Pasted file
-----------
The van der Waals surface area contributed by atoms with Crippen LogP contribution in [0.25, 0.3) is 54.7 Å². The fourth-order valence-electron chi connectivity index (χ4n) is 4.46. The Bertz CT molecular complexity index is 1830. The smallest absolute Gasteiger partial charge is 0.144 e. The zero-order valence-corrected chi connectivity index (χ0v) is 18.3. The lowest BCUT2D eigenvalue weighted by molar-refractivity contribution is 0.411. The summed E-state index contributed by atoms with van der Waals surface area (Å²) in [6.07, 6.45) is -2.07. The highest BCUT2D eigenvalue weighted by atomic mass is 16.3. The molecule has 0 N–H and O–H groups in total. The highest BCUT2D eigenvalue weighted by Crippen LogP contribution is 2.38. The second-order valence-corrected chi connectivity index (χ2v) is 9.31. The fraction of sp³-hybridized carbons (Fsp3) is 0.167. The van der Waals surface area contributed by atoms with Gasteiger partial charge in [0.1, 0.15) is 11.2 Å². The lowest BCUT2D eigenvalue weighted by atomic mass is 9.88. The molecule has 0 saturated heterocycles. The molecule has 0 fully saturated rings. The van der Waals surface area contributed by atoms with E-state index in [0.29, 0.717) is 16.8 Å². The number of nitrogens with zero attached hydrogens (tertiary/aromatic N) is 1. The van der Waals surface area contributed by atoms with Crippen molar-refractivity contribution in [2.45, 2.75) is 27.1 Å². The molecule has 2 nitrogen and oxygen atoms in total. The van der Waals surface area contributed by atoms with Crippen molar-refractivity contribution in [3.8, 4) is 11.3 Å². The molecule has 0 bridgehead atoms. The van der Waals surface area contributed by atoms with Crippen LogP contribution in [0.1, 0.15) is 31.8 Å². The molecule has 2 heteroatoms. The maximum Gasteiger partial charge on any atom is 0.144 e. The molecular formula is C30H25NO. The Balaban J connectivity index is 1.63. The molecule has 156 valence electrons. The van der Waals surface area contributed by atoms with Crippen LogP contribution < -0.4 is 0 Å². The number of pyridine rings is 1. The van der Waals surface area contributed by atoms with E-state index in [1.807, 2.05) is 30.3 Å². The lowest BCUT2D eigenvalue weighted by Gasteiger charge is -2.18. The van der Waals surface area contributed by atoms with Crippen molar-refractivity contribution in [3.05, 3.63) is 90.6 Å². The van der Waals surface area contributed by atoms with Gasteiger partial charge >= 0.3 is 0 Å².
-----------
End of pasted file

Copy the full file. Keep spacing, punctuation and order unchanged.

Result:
The van der Waals surface area contributed by atoms with Crippen LogP contribution in [0.25, 0.3) is 54.7 Å². The fourth-order valence-electron chi connectivity index (χ4n) is 4.46. The Bertz CT molecular complexity index is 1830. The smallest absolute Gasteiger partial charge is 0.144 e. The zero-order valence-corrected chi connectivity index (χ0v) is 18.3. The lowest BCUT2D eigenvalue weighted by molar-refractivity contribution is 0.411. The summed E-state index contributed by atoms with van der Waals surface area (Å²) in [6.07, 6.45) is -2.07. The highest BCUT2D eigenvalue weighted by atomic mass is 16.3. The molecule has 0 N–H and O–H groups in total. The highest BCUT2D eigenvalue weighted by Crippen LogP contribution is 2.38. The second-order valence-corrected chi connectivity index (χ2v) is 9.31. The fraction of sp³-hybridized carbons (Fsp3) is 0.167. The van der Waals surface area contributed by atoms with Gasteiger partial charge in [0.1, 0.15) is 11.2 Å². The lowest BCUT2D eigenvalue weighted by atomic mass is 9.88. The molecule has 0 saturated heterocycles. The molecule has 0 fully saturated rings. The van der Waals surface area contributed by atoms with E-state index in [0.29, 0.717) is 16.8 Å². The number of nitrogens with zero attached hydrogens (tertiary/aromatic N) is 1. The van der Waals surface area contributed by atoms with Crippen molar-refractivity contribution in [2.45, 2.75) is 27.1 Å². The molecule has 2 nitrogen and oxygen atoms in total. The van der Waals surface area contributed by atoms with Crippen molar-refractivity contribution in [3.8, 4) is 11.3 Å². The molecule has 0 bridgehead atoms. The van der Waals surface area contributed by atoms with Crippen LogP contribution in [0.1, 0.15) is 31.8 Å². The molecule has 2 heteroatoms. The maximum Gasteiger partial charge on any atom is 0.144 e. The molecular formula is C30H25NO. The Balaban J connectivity index is 1.63. The molecule has 156 valence electrons. The van der Waals surface area contributed by atoms with Crippen LogP contribution < -0.4 is 0 Å². The number of pyridine rings is 1. The van der Waals surface area contributed by atoms with E-state index in [1.807, 2.05) is 30.3 Å². The lowest BCUT2D eigenvalue weighted by Gasteiger charge is -2.18. The van der Waals surface area contributed by atoms with Crippen molar-refractivity contribution in [3.05, 3.63) is 90.6 Å². The van der Waals surface area contributed by atoms with Gasteiger partial charge >= 0.3 is 0 Å².